As a new school year quickly approaches Philadelphia’s youth are preparing for another round of academics, entering the 9 ½ month stretch before the sweet release of summer vacation. But unlike school-aged students, those attending colleges and universities must adapt to change quickly. However, there may be a few distractions to add to the mix for students at Temple University as their campus has been caught in the crossfire of gentrification for quite some time, with polarizing opinions on both sides of the issue.
On one hand you have those who look at gentrification as an upgrade to neighborhoods that have been neglected for far too long. Conversely, you have those who believe gentrification brings higher rent, higher taxes and a slew of new neighbors that don’t care as much about community as the old neighbors.
Such has been the case for residents in the surrounding area near Temple University, which is proudly situated in the heart of North Philly. It is the exact same area mentioned a few years ago when Philadelphia Magazine posted its highly controversial article ‘Being White in Philly’. The author, Robert Huber, opened his piece by stating his son attended Temple University and then went on a diatribe about the pervasive fear that permeates the neighborhood just steps away from Temple’s well-lit campus. And if the article’s main job was to garner attention it succeeded greatly.
Cannot escape #BeingWhiteInPhilly. Cashiers at Whole Foods express checkout having a serious debate. I only came for sushi.— Emaleigh Doley ☔️ (@emaleigh) March 25, 2013
.. The problem isn’t the article ..its the fact that much of what was said in the article is TRUE #BeingWhiteInPhilly— JOVI B∆B¥ (@itsJOVIbaby) March 5, 2013
In all fairness, the Philadelphia Magazine article didn’t particularly spark the idea of gentrifying the area around Temple’s campus because those efforts have been constantly ongoing. However, what it did accomplish was exposing the different attitudes from longtime residents and those who had no qualms demonizing a section of the city that many had been calling home for decades.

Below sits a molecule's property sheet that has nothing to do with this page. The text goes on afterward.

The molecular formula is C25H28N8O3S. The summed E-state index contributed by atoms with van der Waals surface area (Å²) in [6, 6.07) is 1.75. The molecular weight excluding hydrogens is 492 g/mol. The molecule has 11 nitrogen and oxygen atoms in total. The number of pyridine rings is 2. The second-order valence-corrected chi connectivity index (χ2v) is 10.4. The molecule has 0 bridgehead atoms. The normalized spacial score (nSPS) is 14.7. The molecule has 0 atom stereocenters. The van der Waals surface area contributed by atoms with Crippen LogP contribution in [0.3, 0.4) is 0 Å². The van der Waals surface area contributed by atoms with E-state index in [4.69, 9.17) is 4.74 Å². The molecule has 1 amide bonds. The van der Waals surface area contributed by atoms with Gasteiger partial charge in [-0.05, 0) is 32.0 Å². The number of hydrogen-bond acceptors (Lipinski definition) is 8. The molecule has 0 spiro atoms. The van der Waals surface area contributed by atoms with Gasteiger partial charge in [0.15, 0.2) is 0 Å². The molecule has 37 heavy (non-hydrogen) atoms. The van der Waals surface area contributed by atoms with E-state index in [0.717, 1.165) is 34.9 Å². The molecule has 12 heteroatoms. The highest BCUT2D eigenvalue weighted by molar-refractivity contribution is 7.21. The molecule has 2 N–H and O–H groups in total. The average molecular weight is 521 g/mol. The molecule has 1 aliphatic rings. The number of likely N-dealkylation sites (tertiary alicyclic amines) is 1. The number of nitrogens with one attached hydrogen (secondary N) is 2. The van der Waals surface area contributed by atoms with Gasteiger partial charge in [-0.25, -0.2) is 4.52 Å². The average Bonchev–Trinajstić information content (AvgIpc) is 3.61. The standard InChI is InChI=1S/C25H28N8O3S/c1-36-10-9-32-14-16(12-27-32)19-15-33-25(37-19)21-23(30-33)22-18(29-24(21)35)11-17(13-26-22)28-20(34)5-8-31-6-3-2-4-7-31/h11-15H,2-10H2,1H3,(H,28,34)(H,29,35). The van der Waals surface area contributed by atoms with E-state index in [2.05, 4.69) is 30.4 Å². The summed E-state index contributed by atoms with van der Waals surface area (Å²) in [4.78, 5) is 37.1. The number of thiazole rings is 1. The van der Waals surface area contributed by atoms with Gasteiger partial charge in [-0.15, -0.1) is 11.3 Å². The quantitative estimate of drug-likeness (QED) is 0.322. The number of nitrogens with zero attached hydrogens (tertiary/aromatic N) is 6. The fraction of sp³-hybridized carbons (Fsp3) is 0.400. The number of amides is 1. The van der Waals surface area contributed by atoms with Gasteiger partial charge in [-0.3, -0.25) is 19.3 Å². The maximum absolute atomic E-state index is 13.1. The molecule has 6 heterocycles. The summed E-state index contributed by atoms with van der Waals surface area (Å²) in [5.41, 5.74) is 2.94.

Tensions mounted even more when Temple began throwing around the idea of constructing a brand new state-of-the-art stadium on North Broad Street. Though the idea came and went there’s still a huge amount of trepidation from community members who are still leery in the aftermath of Temple’s silence. Therefore, as a means of facilitating discussion, Temple implemented a committee called the North Central Special Services District earlier this year, featuring five members from the community along with four representatives from Temple University.
In an interview with The Philly Voice Board President Joan Briley, a lifelong resident of Norris Street near Temple’s campus, was optimistic about the committee saying “I am really excited about this district because we’re going to be working together with Temple to keep the neighborhood clean and safe for both the neighbors and students.” However, not everyone shared in her enthusiasm, as members of the community opposing the consistent gentrification efforts expressed their displeasure with the changes to their neighborhood.
The idea of the stadium is still a very real concern for residents who know that it would bring more traffic and higher living costs once built. And although the North Central Special Services District’s aim is to improve community morale and eliminate issues with crime, there are still many who don’t believe their true intention is to engage with the community.
In an effort to make their voices be heard the community activist group The Stadium Stompers (@stadiumstomper1 on Twitter) have banded together to remind everyone that they are not here for any new stadiums in their neighborhood. As a matter of fact, their aim is entirely for the empowerment of North Philadelphia as a whole. Their mission statement reads “Stadium Stompers is a movement of community members, students and faculty coming together to stop Temple’s stadium and build power in North Philly.” They have been beating the streets by protesting as well as attending community events with local and state representatives to spread their message. And they will continue to speak their truth by any means necessary.
Though no definitive plans have been made in reference to the new stadium as of now this issue is sure to be a constant buzz in the background until a final decision has been made. But no matter what side of the issue you personally fall on, the most important thing is that people are expressing their opinions calmly and rationally. And that’s the kind of democracy we need in this day and age.